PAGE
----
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United States Department of Agriculture

Agricultural Research Service

Research Project: IMPROVED PLANT GENETIC RESOURCES FOR PASTURES AND RANGELANDS IN THE TEMPERATE SEMIARID REGIONS OF THE WESTERN U.S.

Location: Forage and Range Research

Title: Salinity tolerance of foxtail barley (Hordeum jubatum) and desirable pasture grasses

Authors
item Israelson, Karl -
item Ransom, Corey -
item Waldron, Blair

Submitted to: Weed Science
Publication Type: Peer Reviewed Journal
Publication Acceptance Date: May 16, 2011
Publication Date: N/A

Interpretive Summary: Greenhouse studies were conducted to determine the salinity tolerance of the weedy foxtail barley and seven desirable pasture grasses. Grass species were reed canarygrass, timothy, altai wildrye, tall fescue, tall wheatgrass, orchardgrass, creeping meadow foxtail, and foxtail barley. Grasses were exposed to increasing salt solution over time. Salinity tolerance varied among grass species. Increasing salt reduced plant growth of all species. Foxtail barley was among the most salt tolerant, requiring the highest salt exposure in 2008 and the second-highest exposure in 2009 to reduce growth by 50%. Grass mortality (death) increased with increasing salt levels. Reed canarygrass and timothy were the first to die with increasing salinity. Moderate salinity tolerance was exhibited by orchardgrass and creeping foxtail, and tall fescue was slightly more tolerant than these grasses. Foxtail barley, altai wildrye, and tall wheatgrass were most tolerant of salinity and persisted with little mortality occurring until very high salinity levels. All grass species with higher growth rates than foxtail barley and altai wildrye were more susceptible to salinity, with the exception of tall wheatgrass. Growth rates of foxtail barley and altai wildrye were less than they were for other grasses, suggesting that slower growth rates may aid in salinity tolerance.

Technical Abstract: Greenhouse studies were conducted to determine the relative salinity tolerance of foxtail barley and seven desirable pasture grasses. Grass species were reed canarygrass, timothy, altai wildrye, tall fescue, tall wheatgrass, orchardgrass, creeping meadow foxtail, and foxtail barley. Grasses were exposed to increasing electrical conductivity levels of NaCl and CaCl2 salt solution over time. Grass species were compared using a cumulative value of salt exposure (ECdays), which was calculated to account for the electrical conductivity (EC) and the time a plant was exposed at that level of conductivity. Salinity tolerance varied among grass species. Increasing EC significantly reduced plant biomass of all species. All grass species experienced a 50% biomass reduction (GR50) between 271 and 512 ECdays in 2008 and between 297 and 575 ECdays in 2009. Foxtail barley was among the most salt tolerant (GR50=512 and 525 ECdays), requiring the highest salt exposure in 2008 and the second-highest exposure in 2009 to reduce biomass 50%. Grass mortality increased with increasing EC levels. Reed canarygrass and timothy were most susceptible to increasing salinity, with 50% mortality (LD50) of both grass species occurring between 983 and 1,186 ECdays. Moderate salinity tolerance was exhibited by orchardgrass, which required 1,977 and 1,844 ECdays; creeping foxtail, which required 1,998 and 2,431 ECdays; and tall fescue, which required 2,501 and >  2,840 ECdays to LD50 in 2008 and 2009, respectively. Foxtail barley, altai wildrye, and tall wheatgrass were most tolerant of salinity and persisted with little mortality occurring at 3,033 and 2,840 ECdays in 2008 and 2009, respectively. All grass species with higher growth rates than foxtail barley and altai wildrye were more susceptible to salinity, with the exception of tall wheatgrass. Growth rates of foxtail barley and altai wildrye were less than they were for other grasses, suggesting that slower growth rates may aid in salinity tolerance.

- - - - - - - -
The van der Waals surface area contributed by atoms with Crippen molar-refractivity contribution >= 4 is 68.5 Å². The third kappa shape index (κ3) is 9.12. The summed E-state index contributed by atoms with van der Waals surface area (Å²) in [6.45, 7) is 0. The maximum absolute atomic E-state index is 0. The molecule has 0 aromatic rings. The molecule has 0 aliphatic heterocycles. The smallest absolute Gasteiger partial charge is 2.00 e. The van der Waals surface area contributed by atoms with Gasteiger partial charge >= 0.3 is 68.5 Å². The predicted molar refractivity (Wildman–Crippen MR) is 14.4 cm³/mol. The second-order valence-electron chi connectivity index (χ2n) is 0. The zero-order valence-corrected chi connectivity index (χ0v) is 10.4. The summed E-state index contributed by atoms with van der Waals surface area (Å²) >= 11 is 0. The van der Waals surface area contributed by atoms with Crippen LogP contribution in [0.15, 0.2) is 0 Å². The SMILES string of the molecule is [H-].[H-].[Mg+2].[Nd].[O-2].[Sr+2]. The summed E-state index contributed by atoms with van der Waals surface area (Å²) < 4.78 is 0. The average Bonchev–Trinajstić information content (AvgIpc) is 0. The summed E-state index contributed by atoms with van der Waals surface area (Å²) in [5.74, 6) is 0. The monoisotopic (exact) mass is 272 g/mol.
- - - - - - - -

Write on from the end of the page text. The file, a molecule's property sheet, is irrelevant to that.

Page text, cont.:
Last Modified: 9/22/2014
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